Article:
The Syrian army killed a large number of terrorists in heavy clashes in Aleppo countryside in the Northern parts of the country.
The army conducted different operations in different parts of the Aleppo countryside and killed at least 30 Saudi Takfiri terrorists after destroying their gathering centers.
Also in the past 24 hours, armed conflicts erupted between Jaysh al-Islam and Jaysh Al-Ummah terrorists in Douma countryside.
Meantime, the Syrian Armed Forces struck major blows at militants in the countryside of Quneitra and Homs, leaving a large number of them dead and injured.
The gathering centers of the foreign-backed militants were raided by the army soldiers in the areas of Bi’r al-Ajam, Jibata al-Khashab and al-Briqa in Quneitra.
The army also inflicted heavy losses upon the militants in Homs countryside, killing scores of them in Ein Hussein, al-Janoubi, Deir Foul Tal, and Abu al-Sanasel.
Elsewhere, Foreign-backed militants sustained major losses as the Syrian Army continued to score more gains against the armed groups in Idlib province.
A military source said that the army soldiers inflicted heavy casualties on the militants in the Northern Province of Idlib, killing a huge number of them in the city of Abu al-Douhor and Talab village.
The army also cleared a factory in Sarja from explosive devices.
Meantime, the hideouts of the militants came under the attack of the Syrian Army in Saraqeb, al-Arba’ain, Mantaf and Ihsem in the countryside of Idlib.
Also, clashes resumed at the Syria-Turkey border, where thousands of Syrian Kurds have been trying to escape from the advance of the ISIL terrorists on their towns.
Turkish authorities briefly closed the border on Sunday, after clashes broke out between security forces and protesters, who had rallied in support of the refugees.
The number of Syrian Kurds who have crossed the border into Turkey over the last several days, escaping from ISIL fighters, has exceeded 130,000, according to the latest estimate by Turkish authorities.
The figure was given by Deputy Prime Minister Numan Kurtulmus, who believes the number of refugees is likely to grow.
“If ISIL attacks continue in the Kobane region, Turkey may face an intensive influx,” Kurtulmus told reporters in Ankara.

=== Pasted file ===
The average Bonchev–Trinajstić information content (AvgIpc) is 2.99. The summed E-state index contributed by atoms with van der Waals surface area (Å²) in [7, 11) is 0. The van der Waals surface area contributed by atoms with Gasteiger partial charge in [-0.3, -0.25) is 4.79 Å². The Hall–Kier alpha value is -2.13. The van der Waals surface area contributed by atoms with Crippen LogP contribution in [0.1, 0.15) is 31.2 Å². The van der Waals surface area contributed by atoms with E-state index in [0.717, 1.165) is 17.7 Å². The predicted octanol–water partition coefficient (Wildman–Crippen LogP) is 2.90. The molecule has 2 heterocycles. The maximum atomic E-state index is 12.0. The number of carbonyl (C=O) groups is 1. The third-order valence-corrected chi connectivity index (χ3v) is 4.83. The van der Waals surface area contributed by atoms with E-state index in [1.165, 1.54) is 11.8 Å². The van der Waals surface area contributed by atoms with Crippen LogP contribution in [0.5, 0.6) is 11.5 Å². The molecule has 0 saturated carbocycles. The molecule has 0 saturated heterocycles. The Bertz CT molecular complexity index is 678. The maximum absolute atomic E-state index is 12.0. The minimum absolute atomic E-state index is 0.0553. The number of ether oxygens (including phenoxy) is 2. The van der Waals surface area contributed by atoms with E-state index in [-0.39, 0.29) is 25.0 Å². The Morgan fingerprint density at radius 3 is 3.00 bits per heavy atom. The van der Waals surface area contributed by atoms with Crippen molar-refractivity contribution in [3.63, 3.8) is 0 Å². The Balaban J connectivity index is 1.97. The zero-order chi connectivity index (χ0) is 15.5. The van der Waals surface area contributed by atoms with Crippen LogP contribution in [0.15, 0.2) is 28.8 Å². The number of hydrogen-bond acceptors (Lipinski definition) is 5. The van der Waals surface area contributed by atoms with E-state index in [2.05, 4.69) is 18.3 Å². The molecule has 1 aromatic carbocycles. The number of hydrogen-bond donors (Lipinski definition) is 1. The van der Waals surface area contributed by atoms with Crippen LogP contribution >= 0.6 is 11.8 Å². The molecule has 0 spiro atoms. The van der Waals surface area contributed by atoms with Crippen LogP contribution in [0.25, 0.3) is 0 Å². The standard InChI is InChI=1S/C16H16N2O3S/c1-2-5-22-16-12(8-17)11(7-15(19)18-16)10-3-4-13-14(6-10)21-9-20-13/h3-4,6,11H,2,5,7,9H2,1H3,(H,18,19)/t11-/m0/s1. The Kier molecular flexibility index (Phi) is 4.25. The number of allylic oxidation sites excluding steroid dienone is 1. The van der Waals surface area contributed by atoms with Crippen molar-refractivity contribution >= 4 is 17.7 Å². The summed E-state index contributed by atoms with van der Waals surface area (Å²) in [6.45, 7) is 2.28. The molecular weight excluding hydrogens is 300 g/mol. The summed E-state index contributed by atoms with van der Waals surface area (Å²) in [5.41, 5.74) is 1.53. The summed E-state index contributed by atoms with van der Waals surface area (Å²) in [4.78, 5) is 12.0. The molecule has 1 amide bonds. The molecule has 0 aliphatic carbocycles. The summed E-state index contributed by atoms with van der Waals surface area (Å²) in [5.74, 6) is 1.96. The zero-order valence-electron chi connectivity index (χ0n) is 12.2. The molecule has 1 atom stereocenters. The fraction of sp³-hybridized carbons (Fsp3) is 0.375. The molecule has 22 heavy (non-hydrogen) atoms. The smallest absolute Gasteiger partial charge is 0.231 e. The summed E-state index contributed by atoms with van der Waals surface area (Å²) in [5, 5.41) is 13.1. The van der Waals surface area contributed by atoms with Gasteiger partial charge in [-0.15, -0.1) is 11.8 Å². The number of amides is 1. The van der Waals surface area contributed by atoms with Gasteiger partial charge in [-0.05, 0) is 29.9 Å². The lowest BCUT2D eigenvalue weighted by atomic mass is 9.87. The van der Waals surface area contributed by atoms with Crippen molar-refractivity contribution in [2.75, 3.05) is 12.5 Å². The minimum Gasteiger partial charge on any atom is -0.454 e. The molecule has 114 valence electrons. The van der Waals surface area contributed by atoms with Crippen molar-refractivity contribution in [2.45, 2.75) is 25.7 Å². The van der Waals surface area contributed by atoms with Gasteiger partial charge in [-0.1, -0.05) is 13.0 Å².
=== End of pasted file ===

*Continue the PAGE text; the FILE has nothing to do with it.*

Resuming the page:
The extremist group launched an offensive on Kurd-populated areas of Northern Syria on Tuesday, forcing thousands of residents to flee their homes. The Islamic State of Iraq and the Levant (ISIL) terrorist group has captured at least 64 villages around the border city of Ayn al-Arab, or Kobani in Kurdish, which is home to one of the largest Kurdish communities in Syria.
On Sunday, protesters at the border accused Ankara of helping create the problem of the ISIL in the first place, by backing Syrian rebels against President Assad.
Political Analyst Caleb Maupin also believes Ankara should share responsibility for the current refugee crisis.
“The fact that Turkey has allowed these extremists, which are seeking to destabilize Syria to set up bases in Turkey and go over the border to carry out their attacks in Syria… it’s going to come back to haunt them. If you support these kinds of elements they will eventually turn on you,” Maupin said.
The Turkish border with Syria has been reopened, but only at one point, near the town of Mursitpinar, according to Turkey’s emergencies directorate, the AFAD.
“A single point has been opened for displaced Syrians, so that we can do identity control and give first aid, vaccinating people if necessary,” an AFAD official said, according to AFP.
The UN refugee agency, the UNHCR, warned on Saturday that the total number of refugees might eventually be estimated in the hundreds of thousands.
Meantime, Syria accused the West of lacking the “true will” necessary to confront terrorism in the region, criticizing the US-led coalition that has vowed to crush the ISIL Takfiri group, media reports said.
“The US and western move to form an alliance outside the framework of the UN Security Council to fight the ISIL terrorist group does not reflect a true will to confront terrorism,” Syria’s Parliament Speaker Jihad al-Laham said on Sunday in a speech.
“The same countries that are joining the international coalition are the ones that participated in arming and financing the militant groups in Syria,” he added, referring to the Persian Arab Gulf states, like Saudi Arabia, that have openly expressed their support for the armed rebellion in Syria and have recently joined the international effort to fight against the ISIL..
Al-Laham also denounced the superpowers for rejecting Damascus’ offer for joint cooperation on targeting ISIL positions with airstrikes on Syrian soil.
“Are there any sane persons who could think about fighting terrorism without cooperation with the countries which are exposed to it?” he said.
“Whoever truly wants to fight terrorism must learn from Syria and its army,” the speaker said, adding they should also cooperate with the Syrian government according to a long-term plan.
On Wednesday, the US House of Representatives on Wednesday voted to back Obama’s plan to train and arm vetted members of the “moderate” Syrian opposition, while the president excluded the use of ground troops.
Syria has slammed plans that exclude Damascus, as well as the idea of arming and training the Syrian rebels, claiming that there are no “moderate” rebels fighting in Syria and that the vast majority of them are fighting with an array of radical militant groups.
Syria has been experiencing unrest since March 2011 with organized attacks by well-armed gangs and terrorists against both the army and civilians.
The unrest, which took in terrorist groups from across Europe, the Middle-East and North Africa, has transpired as one of the bloodiest conflicts in recent history.
As the foreign-backed insurgency in Syria continues without an end in sight, the US government has boosted its political and military support to Takfiri extremists.